A writer walks through a suburb of a desert city. He finds that art,souvenirs , tradition, memory, and dam-building and citrus trees have something to do with each other. This is the second of five essays.
The city of Phoenix is a grid, like New York, within a mountain-rimming bowl—the valley of the sun. Here, one block is a square mile. The road I’m on splits into Scottsdale Boulevard and Drinkwater Boulevard. Drinkwater was the real, and as best as I can tell, original last name of the once-mayor of Scottsdale, Herb Drinkwater. There is a statue of him in Scottsdale near the Civic Center, with a dog at his side, wagging his brass tail. The mayor wears a Stetson, bow tie, and a big smile. It’s the best job in the world to serve the people of Scottsdale, the monument says.
Scottsdale Blvd., running north-south, divides art and craft. No art shops there, no souvenir shops here. Crossing over, I took out a cigarillo – it seemed the right western thing to do – and haunted the souvenir side of town. At an un-manned covered wagon I find pamphlets about nightlife and informationals about the best burgers, all sorts of maps. I stuffed these into my satchel.
With over one hundred art galleries and over sixty shops, I wondered if there were as many stores so densely put in a New York street and I had never noticed it before. In Midtown, for instance, there are souvenir shops but they are cushioned by the more numerous brand name shops. Carrying across the U.S. to Scottsdale, every souvenir shop invariably has this aesthetic. You notice the lights inside the shop first. It didn’t matter if it was sunny outside. From vaulted ceilings, the light didn’t shine, it weightlessly fell. The light has to be described that way. To shine the light needs direction, velocity, linearity. But the light was diffuse, massless, coating things like an invisible fog.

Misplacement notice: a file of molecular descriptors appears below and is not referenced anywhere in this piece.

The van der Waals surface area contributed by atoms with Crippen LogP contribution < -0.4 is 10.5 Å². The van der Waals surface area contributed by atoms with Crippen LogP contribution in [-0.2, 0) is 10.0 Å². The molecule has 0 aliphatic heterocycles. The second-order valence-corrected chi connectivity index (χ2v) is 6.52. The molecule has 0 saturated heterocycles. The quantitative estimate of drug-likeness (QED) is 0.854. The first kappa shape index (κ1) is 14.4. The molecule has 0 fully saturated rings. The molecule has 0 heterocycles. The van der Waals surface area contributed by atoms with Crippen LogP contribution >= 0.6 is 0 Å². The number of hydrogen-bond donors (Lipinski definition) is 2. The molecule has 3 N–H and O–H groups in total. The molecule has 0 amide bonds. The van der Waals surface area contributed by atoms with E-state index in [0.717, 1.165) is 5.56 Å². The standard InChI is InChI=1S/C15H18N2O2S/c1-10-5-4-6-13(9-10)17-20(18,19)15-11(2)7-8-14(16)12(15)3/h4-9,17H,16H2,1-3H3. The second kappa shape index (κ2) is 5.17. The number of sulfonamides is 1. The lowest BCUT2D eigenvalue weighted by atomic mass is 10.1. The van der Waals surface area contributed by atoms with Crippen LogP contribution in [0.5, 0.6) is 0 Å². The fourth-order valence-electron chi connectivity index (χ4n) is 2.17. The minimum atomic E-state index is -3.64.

In New York I once watched a family walk into one of these stores. The first thing they see are racks, with t-shirts and other apparel, arranged to make deep trails. The father is looking for something to commemorate their trip to the southwest. The kids look at what’s at eye-level: snow globes, shot glasses with funny quotes, mugs, miniature Statue-of-Libertys, postcards. The mother wants to get a tiny token to send to their parents. The kids like stuffed animals. The father settles on a key-chain, a stuffed-python the kids will fight over in the backseat, an oversized t-shirt, and a little Empire State Building as a gift for the in-laws.
This same experience transposes onto every shop in Scottsdale, using this simple function: mugs laminated with names w/ [insert Scottsdale scenic shot] + shot glasses laminated or decorated with [insert cacti or local pun] + t-shirts laminated with [insert date: time: event/place] + click pens with [insert local motto or slogan] + … + 1n-1 + 1n. The very same souvenirs found in New York were here. The only difference was the plastic mold used to make them. Gift shops carried Scottsdale-specific t-shirts. Different in font, color, and slightly in wording, but they all said the same thing, to the algorithmic product.
In one jewelry shop window is a necklace I had seen in a previous shop, the same peculiar design of a dancing man playing a flute. There were loads of pretty turquoise necklaces—albeit, the designs did repeat after a while, like a suburban neighborhood. Some were hand made. Others were genuine. Others still were antique or traditional. None were unprofessional or shabby.